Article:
Finally, to close us out, some further inspection of the sides you felt are most likely to finish above or below Boro’. We’ve covered off who you expect to top the table, but given the choice to name as many as three sides to rack up more points, here were your suggestions:
Two-thirds seem convinced that Portsmouth will be up there, and half named Plymouth. One in four went for Luton and one in five named Leyton Orient among the most likely to finish higher.
Meanwhile, those you felt were more likely to be at the bottom come the end of season appear below:
Luton sneak in at the bottom, perhaps hinting at our first possibility of fan rivalry influencing opinions, considering that they were named the side fourth most likely to finish above Boro’!
That brings us to the end of the headline results from this survey. If I find the opportunity I may dig a little deeper into one or two features at a later date, but for now thanks again to everyone who participated. I envisage running a similar exercise in future seasons.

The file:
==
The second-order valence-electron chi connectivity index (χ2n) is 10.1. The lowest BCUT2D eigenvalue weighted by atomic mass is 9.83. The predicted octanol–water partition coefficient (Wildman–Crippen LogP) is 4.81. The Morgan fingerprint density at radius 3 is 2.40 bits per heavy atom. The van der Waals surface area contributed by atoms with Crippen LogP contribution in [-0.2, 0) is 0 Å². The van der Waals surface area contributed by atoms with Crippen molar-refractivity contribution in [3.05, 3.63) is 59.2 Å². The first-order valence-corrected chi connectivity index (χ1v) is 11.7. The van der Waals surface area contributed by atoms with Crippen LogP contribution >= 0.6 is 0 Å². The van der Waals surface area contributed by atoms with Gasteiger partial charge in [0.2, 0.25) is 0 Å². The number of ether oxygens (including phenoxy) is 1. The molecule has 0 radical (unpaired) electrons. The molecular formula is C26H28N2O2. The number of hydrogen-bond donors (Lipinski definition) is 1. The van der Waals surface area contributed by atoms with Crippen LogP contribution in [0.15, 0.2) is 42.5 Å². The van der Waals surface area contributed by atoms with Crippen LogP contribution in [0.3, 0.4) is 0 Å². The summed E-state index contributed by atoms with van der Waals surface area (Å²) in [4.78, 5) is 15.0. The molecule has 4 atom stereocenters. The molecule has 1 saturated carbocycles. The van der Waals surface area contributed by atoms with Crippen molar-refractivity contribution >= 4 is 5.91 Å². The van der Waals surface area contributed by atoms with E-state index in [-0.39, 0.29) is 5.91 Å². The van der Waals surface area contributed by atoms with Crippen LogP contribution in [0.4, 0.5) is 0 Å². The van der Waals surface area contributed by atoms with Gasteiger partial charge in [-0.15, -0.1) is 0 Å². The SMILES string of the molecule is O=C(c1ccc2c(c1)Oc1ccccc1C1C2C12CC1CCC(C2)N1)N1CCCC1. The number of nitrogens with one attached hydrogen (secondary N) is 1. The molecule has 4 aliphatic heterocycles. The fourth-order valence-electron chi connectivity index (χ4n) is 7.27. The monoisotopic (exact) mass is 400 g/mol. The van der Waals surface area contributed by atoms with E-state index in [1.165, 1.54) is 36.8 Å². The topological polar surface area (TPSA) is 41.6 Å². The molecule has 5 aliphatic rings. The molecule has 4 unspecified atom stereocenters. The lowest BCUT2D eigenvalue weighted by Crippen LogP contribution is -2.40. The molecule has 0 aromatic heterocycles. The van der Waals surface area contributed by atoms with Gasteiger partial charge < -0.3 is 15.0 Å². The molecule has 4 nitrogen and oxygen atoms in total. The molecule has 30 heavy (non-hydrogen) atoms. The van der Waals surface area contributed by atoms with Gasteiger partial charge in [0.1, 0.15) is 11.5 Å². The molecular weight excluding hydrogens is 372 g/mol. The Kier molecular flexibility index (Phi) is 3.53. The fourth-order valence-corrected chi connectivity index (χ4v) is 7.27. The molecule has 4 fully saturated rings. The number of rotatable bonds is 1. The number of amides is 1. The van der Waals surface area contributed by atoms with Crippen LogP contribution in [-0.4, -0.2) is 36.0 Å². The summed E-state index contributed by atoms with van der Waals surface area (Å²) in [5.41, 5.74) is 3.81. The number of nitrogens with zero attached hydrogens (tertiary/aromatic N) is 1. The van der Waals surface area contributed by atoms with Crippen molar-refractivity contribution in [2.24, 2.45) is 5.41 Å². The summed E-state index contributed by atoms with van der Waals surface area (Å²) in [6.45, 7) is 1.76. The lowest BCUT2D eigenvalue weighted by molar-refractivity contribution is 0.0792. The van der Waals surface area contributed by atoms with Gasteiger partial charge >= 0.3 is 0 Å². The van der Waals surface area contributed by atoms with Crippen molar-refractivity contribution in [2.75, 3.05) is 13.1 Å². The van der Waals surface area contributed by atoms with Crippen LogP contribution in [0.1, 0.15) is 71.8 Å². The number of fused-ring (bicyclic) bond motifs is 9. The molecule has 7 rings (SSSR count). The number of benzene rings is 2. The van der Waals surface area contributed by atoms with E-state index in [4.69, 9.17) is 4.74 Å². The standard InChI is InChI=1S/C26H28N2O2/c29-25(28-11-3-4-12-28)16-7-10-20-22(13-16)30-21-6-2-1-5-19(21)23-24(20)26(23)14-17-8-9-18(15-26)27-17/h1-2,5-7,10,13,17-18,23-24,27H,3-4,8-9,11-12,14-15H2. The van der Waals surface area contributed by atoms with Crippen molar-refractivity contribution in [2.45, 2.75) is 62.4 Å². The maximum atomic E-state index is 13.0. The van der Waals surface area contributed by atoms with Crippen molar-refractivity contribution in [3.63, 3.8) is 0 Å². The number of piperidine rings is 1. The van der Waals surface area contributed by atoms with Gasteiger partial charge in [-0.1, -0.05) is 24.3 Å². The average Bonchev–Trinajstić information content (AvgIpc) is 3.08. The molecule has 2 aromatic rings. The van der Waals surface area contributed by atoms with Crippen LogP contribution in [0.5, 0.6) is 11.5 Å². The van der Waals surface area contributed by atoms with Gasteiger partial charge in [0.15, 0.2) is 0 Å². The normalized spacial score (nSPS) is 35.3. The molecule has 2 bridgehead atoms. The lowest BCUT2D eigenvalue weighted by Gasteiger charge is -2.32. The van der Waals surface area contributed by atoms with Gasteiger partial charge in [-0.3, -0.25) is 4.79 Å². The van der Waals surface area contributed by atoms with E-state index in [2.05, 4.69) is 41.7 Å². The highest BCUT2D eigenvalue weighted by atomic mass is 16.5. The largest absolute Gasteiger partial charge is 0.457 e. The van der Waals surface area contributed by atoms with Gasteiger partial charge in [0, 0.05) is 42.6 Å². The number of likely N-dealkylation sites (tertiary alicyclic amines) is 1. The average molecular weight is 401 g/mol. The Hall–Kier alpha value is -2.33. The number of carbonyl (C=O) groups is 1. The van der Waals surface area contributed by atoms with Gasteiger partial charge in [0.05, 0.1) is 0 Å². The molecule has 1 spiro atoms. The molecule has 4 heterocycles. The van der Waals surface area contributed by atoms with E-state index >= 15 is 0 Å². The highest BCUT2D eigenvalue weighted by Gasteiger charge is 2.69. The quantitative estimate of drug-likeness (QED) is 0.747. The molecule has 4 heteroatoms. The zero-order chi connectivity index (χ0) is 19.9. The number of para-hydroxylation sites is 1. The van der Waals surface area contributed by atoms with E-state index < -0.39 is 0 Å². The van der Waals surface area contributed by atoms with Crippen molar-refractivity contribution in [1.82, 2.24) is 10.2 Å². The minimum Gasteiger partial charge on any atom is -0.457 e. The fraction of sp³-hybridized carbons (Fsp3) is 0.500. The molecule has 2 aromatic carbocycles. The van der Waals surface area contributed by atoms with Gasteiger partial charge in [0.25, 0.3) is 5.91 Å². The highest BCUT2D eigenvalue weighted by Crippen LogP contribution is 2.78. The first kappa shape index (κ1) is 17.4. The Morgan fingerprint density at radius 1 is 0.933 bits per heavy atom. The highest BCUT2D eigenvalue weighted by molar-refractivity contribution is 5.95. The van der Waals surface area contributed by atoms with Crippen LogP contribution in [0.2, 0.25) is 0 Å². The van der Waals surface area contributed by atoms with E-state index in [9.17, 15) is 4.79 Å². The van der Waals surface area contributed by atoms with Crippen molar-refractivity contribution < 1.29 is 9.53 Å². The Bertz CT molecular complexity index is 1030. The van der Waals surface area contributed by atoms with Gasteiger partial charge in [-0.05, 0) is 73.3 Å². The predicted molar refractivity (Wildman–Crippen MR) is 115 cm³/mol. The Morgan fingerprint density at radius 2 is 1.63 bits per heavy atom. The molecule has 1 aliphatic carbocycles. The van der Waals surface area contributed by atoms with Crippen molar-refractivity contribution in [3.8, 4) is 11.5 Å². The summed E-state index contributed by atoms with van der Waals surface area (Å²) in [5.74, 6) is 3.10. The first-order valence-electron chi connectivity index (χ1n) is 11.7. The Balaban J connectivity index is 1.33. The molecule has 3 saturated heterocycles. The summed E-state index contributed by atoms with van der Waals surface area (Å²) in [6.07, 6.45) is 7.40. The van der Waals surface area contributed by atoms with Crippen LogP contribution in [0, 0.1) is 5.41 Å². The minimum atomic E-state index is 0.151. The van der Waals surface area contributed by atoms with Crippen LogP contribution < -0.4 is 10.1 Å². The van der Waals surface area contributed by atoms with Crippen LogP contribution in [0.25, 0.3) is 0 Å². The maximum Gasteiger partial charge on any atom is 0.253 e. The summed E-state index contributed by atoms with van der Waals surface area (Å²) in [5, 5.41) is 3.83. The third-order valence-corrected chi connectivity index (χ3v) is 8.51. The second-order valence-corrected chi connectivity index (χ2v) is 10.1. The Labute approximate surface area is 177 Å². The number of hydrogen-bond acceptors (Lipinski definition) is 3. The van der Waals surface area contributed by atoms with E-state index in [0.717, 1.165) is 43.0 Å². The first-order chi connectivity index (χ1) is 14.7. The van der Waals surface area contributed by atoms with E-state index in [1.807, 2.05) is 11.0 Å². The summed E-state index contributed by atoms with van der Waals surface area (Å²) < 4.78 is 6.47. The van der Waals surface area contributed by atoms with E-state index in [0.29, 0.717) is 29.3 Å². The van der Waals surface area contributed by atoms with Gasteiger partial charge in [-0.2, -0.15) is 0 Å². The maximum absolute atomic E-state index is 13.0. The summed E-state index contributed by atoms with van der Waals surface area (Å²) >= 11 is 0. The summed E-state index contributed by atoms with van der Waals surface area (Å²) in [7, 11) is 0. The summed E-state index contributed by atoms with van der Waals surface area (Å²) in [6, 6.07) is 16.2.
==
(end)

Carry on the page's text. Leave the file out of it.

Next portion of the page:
In late July, as Boro’ played out their final friendly matches ahead of the new season, I polled fans on how they saw the upcoming season playing out – our first preseason survey. They offered their opinions on where Boro’ would finish, who would win the league, and which other teams would finish above or below them. The survey also delved into their mood and attitudes as the season gets underway, and the initial results are released here, in the first of two parts.
In part two, later this week, we will look into attitudes and the sides most likely to finish above or below Boro’, but in this first part we look at some of the headline results.
To open up, it helps to understand who responded to the poll. What’s clear is that respondents to this survey are not representative of the Boro’ fan base as a whole – those who are more engaged are more likely to have even noticed the poll on social media, let alone participated. Three-quarters of responses came from fans who’ve followed Boro’ for at least ten years, but even still these should give us some fascinating insights whilst being conscious of the heavy weighting towards the long-haul fan.